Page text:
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New Building Pacts Drop 5% in November

December 27, 1985|Associated Press

NEW YORK — Contracts for new construction projects dropped 5% in November, ending a four-month string of increasing building activity, according to the F. W. Dodge division of McGraw-Hill Information Systems.

The business information company reported that new construction contracts fell to an annualized rate of $225.8 billion during November. The annualized rate for October was $238.1 billion.

But overall, growth of construction contracts remained ahead of 1984, with $211.7 billion worth of new contracts awarded in the first 11 months of 1985, compared to $197.1 billion during the same period last year.

New contracts are considered an indicator of future spending in the nation's construction industry, the survey stated.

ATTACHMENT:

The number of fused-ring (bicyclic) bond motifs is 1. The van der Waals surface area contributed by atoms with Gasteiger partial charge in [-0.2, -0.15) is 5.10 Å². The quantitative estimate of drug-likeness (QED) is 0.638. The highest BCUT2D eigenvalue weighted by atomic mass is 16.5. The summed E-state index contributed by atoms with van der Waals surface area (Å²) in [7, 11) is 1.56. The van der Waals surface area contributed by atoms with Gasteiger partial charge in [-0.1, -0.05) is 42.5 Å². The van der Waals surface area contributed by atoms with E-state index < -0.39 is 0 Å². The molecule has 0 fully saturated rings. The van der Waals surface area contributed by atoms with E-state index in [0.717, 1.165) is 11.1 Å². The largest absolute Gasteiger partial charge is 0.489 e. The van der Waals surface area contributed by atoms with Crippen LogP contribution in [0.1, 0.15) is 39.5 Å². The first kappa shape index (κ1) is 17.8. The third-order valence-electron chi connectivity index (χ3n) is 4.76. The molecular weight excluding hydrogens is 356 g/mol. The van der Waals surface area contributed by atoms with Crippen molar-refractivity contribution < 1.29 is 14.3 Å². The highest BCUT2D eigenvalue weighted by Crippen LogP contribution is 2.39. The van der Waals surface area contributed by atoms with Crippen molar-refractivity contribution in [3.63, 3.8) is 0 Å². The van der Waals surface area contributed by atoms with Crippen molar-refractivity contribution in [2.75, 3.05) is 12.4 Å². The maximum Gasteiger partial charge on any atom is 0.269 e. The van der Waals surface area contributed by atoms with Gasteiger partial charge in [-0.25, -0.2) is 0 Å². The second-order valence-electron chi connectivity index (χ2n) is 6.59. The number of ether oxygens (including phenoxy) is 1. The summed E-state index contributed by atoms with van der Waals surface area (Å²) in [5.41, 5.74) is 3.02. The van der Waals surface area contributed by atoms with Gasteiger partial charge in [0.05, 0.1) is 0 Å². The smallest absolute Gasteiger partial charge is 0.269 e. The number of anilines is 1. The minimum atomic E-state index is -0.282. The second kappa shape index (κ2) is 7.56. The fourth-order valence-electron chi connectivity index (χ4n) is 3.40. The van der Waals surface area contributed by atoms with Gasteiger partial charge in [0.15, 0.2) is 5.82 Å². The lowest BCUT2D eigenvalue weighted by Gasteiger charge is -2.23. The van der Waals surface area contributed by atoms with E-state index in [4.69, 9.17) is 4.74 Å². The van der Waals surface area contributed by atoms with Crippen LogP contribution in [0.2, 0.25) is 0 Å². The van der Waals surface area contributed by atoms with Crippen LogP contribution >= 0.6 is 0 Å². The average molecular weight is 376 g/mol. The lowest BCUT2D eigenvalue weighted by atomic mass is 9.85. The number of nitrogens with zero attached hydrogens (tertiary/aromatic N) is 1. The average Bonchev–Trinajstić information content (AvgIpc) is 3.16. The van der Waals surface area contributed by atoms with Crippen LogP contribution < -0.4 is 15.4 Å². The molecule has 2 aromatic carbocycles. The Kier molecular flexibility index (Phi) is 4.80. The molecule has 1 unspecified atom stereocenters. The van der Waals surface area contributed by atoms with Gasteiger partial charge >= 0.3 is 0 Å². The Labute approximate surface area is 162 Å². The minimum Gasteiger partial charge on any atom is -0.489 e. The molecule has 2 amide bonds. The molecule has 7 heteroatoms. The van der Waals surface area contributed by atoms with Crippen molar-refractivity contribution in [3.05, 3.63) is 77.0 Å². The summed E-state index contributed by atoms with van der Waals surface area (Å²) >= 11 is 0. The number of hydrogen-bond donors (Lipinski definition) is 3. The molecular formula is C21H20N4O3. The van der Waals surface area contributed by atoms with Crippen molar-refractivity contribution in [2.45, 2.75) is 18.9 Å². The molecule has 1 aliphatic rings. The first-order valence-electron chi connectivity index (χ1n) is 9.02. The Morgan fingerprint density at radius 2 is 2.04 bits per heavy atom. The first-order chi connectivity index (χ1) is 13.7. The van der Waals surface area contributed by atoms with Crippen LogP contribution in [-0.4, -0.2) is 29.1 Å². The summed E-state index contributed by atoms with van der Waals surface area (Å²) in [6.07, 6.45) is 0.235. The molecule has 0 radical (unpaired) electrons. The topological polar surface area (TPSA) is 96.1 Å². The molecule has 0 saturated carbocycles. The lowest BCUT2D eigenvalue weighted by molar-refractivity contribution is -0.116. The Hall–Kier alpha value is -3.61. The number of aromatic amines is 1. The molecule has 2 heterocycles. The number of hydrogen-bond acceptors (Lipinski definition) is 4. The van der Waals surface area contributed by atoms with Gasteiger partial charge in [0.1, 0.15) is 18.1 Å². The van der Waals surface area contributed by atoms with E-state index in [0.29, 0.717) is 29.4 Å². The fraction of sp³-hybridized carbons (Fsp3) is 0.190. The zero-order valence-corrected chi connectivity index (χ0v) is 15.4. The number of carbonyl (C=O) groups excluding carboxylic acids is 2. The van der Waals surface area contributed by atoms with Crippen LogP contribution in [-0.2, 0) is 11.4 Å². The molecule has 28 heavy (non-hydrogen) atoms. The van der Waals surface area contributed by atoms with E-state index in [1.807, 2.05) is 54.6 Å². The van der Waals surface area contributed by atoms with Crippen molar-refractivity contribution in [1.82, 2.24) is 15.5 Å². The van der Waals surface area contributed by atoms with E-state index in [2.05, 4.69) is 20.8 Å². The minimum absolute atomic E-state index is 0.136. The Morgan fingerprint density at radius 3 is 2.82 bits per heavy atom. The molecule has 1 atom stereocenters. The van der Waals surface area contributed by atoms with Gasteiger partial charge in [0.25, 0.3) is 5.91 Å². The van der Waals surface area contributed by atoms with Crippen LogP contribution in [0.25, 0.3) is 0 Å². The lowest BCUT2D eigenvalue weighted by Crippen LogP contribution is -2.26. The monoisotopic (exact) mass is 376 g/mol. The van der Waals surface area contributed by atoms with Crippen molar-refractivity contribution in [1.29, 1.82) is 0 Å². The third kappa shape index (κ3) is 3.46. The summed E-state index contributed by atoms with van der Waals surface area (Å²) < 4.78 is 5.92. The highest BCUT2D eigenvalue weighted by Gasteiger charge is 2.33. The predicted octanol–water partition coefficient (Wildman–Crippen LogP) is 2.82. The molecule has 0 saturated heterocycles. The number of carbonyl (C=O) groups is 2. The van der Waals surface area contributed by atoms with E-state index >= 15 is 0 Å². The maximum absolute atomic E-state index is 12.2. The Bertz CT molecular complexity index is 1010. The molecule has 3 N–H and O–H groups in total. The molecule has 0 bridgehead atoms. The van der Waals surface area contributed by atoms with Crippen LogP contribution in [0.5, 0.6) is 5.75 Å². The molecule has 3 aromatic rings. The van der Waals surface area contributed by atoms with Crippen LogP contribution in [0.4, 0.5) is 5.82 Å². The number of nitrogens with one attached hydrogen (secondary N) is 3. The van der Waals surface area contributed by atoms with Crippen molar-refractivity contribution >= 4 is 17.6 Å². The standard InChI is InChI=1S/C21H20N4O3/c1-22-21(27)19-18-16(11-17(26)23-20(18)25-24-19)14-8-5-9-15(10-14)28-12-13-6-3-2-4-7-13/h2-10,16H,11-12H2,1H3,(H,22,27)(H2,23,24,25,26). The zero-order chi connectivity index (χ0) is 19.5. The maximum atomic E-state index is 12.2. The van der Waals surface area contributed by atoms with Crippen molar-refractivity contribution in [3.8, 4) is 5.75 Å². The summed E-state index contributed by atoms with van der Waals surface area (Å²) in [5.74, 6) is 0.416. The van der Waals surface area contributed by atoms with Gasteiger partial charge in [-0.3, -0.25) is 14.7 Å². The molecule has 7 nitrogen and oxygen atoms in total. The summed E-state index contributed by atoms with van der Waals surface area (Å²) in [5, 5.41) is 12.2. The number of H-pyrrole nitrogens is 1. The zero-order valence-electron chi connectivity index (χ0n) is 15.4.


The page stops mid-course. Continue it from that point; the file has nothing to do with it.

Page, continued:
George A. Christie, chief economist for F. W. Dodge, said that, compared to the last few months, the November contract rate was more consistent with current construction markets and was in line with projections for 1986.

Non-residential building contracts fell to an annual rate of $78.7 billion in November from the record $88-billion pace set in September and October, F. W. Dodge reported.

The decline included an 18% drop in office construction contracts. Christie said the slowdown of federal tax reform proposals may have made many developers feel less need to quickly begin projects under current tax laws they believed were more favorable to them.

Residential building contracts fell 4% to $105.6 billion, despite lower mortgage rates.

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